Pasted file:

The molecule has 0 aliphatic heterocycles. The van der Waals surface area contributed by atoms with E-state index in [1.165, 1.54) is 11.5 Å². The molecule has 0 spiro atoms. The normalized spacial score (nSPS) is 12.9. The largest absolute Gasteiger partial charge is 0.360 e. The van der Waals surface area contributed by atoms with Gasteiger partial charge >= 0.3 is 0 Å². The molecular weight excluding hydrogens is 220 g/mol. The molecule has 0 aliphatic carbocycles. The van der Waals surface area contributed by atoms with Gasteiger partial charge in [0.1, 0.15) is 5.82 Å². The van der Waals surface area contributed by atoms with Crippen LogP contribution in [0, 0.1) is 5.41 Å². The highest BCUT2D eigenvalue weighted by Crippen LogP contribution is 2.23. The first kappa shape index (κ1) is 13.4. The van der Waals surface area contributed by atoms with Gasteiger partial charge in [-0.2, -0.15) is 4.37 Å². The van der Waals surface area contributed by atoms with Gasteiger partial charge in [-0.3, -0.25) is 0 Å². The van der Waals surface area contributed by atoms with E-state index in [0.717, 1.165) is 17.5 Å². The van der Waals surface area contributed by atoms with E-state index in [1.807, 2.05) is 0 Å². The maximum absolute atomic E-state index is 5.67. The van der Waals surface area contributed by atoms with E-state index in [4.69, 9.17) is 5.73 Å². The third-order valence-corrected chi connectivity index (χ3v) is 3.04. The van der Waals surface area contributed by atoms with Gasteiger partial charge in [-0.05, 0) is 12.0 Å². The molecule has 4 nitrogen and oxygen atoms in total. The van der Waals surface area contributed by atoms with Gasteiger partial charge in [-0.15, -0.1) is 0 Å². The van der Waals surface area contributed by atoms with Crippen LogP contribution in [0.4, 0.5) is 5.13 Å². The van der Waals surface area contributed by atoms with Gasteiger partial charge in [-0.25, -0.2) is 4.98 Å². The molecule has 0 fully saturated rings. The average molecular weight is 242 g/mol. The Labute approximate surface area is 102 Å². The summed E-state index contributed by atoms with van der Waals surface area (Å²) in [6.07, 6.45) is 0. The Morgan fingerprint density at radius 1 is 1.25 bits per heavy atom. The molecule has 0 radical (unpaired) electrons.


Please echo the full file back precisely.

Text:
The molecule has 0 aliphatic heterocycles. The van der Waals surface area contributed by atoms with E-state index in [1.165, 1.54) is 11.5 Å². The molecule has 0 spiro atoms. The normalized spacial score (nSPS) is 12.9. The largest absolute Gasteiger partial charge is 0.360 e. The van der Waals surface area contributed by atoms with Gasteiger partial charge >= 0.3 is 0 Å². The molecular weight excluding hydrogens is 220 g/mol. The molecule has 0 aliphatic carbocycles. The van der Waals surface area contributed by atoms with Gasteiger partial charge in [0.1, 0.15) is 5.82 Å². The van der Waals surface area contributed by atoms with Crippen LogP contribution in [0, 0.1) is 5.41 Å². The highest BCUT2D eigenvalue weighted by Crippen LogP contribution is 2.23. The first kappa shape index (κ1) is 13.4. The van der Waals surface area contributed by atoms with Gasteiger partial charge in [-0.2, -0.15) is 4.37 Å². The van der Waals surface area contributed by atoms with Gasteiger partial charge in [-0.3, -0.25) is 0 Å². The van der Waals surface area contributed by atoms with E-state index in [0.717, 1.165) is 17.5 Å². The van der Waals surface area contributed by atoms with E-state index in [1.807, 2.05) is 0 Å². The maximum absolute atomic E-state index is 5.67. The van der Waals surface area contributed by atoms with E-state index in [4.69, 9.17) is 5.73 Å². The third-order valence-corrected chi connectivity index (χ3v) is 3.04. The van der Waals surface area contributed by atoms with Gasteiger partial charge in [-0.05, 0) is 12.0 Å². The molecule has 4 nitrogen and oxygen atoms in total. The van der Waals surface area contributed by atoms with Gasteiger partial charge in [-0.15, -0.1) is 0 Å². The van der Waals surface area contributed by atoms with Crippen LogP contribution in [0.4, 0.5) is 5.13 Å². The van der Waals surface area contributed by atoms with Gasteiger partial charge in [-0.25, -0.2) is 4.98 Å². The molecule has 0 fully saturated rings. The average molecular weight is 242 g/mol. The Labute approximate surface area is 102 Å². The summed E-state index contributed by atoms with van der Waals surface area (Å²) in [6.07, 6.45) is 0. The Morgan fingerprint density at radius 1 is 1.25 bits per heavy atom. The molecule has 0 radical (unpaired) electrons.